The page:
The Best of the English Romantics Poets
National Poet's Month is drawing to a close, but it marks a perfect time to remember some of the most beloved poems of all times, especially those coming from the Romantic Era. That age boasted some of the best poetry the world has ever seen, as well as the best remembered and used quotations. Here are some of the best ones. Enjoy!
A thing of beauty is a joy for ever:
Its lovliness increases; it will never
Pass into nothingness; but still will keep
A bower quiet for us, and a sleep
Full of sweet dreams, and health, and quiet breathing.
The opening to John Keats' epic poem Hyperion is one of the hallmarks of English poetry. However, it's a bit long, so sticking withjust the beginning can be a good idea.
Let Me Count the Ways I Love Thee
How do I love thee? Let me count the ways.
I love thee to the depth and breadth and height
My soul can reach, when feeling out of sight
For the ends of Being and ideal Grace.
I love thee freely, as men strive for Right.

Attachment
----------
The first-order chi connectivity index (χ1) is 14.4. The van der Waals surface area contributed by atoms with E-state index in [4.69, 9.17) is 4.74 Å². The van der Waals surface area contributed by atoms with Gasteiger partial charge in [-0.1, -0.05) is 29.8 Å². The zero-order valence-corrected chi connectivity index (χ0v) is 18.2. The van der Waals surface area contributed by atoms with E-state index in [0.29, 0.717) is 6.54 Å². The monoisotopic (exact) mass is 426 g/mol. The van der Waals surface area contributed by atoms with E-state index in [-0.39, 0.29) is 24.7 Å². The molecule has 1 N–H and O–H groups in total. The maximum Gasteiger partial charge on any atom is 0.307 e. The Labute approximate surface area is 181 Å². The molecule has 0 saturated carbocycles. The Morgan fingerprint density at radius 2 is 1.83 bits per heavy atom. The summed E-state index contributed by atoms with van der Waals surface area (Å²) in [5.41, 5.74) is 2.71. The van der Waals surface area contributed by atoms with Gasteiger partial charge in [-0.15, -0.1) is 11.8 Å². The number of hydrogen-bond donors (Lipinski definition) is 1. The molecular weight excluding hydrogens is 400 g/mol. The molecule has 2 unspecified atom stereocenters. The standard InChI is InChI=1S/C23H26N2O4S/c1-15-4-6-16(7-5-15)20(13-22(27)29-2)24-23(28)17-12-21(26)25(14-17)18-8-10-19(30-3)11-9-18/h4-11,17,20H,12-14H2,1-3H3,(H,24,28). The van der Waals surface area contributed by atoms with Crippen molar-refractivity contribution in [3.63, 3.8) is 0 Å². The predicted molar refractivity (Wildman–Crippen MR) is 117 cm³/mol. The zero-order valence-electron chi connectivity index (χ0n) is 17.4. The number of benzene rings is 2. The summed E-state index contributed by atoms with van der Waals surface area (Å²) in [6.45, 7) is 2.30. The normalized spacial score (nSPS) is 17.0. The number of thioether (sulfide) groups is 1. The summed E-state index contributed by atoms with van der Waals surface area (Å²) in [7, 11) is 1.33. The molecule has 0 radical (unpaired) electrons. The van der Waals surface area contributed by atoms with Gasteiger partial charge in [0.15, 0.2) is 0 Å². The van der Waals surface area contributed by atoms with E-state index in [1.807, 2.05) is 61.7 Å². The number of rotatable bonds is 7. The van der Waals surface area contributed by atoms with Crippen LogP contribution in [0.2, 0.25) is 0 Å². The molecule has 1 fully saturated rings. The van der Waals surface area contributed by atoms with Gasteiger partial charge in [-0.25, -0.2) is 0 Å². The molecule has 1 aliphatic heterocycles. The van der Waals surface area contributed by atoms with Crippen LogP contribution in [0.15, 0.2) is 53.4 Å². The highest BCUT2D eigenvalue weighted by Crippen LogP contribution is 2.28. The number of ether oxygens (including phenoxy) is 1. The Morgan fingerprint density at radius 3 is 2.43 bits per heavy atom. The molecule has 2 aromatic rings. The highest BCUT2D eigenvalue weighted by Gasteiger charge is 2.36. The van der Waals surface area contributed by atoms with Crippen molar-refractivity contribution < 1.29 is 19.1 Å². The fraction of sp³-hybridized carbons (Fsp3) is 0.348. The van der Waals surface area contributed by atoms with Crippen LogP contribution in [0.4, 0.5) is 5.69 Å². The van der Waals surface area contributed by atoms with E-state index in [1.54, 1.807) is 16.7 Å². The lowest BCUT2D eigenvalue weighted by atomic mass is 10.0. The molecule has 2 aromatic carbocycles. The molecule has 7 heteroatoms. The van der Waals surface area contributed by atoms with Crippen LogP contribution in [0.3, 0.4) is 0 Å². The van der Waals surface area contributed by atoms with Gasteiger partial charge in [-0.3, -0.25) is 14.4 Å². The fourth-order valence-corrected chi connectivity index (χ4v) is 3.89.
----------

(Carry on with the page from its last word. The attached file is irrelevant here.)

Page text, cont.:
I love thee purely, as they turn from praise
I love thee with the passion put to use
In my old griefs, and with my childhood's faith.
Elizabeth Barrett Browning wrote her love poems for her husband, Robert Browning, who also wrote his poems for her. Though she was an invalid in poor health for all of their marriage, their loving relationship is immortalized in their works. This is the most famous specimen of them.
Let me not to the marriage of true minds admit impediments.
Love is not love which alters when it alteration finds,
Or bends with the remover to remove:
O no! It is an ever-fixed mark
That looks on tempests and is never shaken;
It is a star for every wondering bark,
Who's worth unknown though his height be taken.
Alright. Technically it's Shakespeare, and technically Shakespeare isn't a Romantic. But he's the father of the Romantics, so just enjoy the sheer beauty of the words.
She Walks in Beauty
She walks in beauty, like the night
Of cloudless climes and starry skies,
And all that's best of dark and bright
Meets in her aspect and her eyes.
Byron's words are famous. How could they not be, with all the mystery and allure they contain? The vivid, creative imagery continues throughout the rest of the poem, so it's definitely worth reading the rest of.
I hold it true, whate'er befall,
I feel it when I sorrow most,
'Tis better to have loved and lost ,
Than never to have loved at all.
These words, from stanza 27 of Alfred Lord Tennyson's In Memoriam, have become used in every context of loss. It was originally written on the death of one of his dearest friends, and all of it is a beautiful ode to the love of friendship or romance.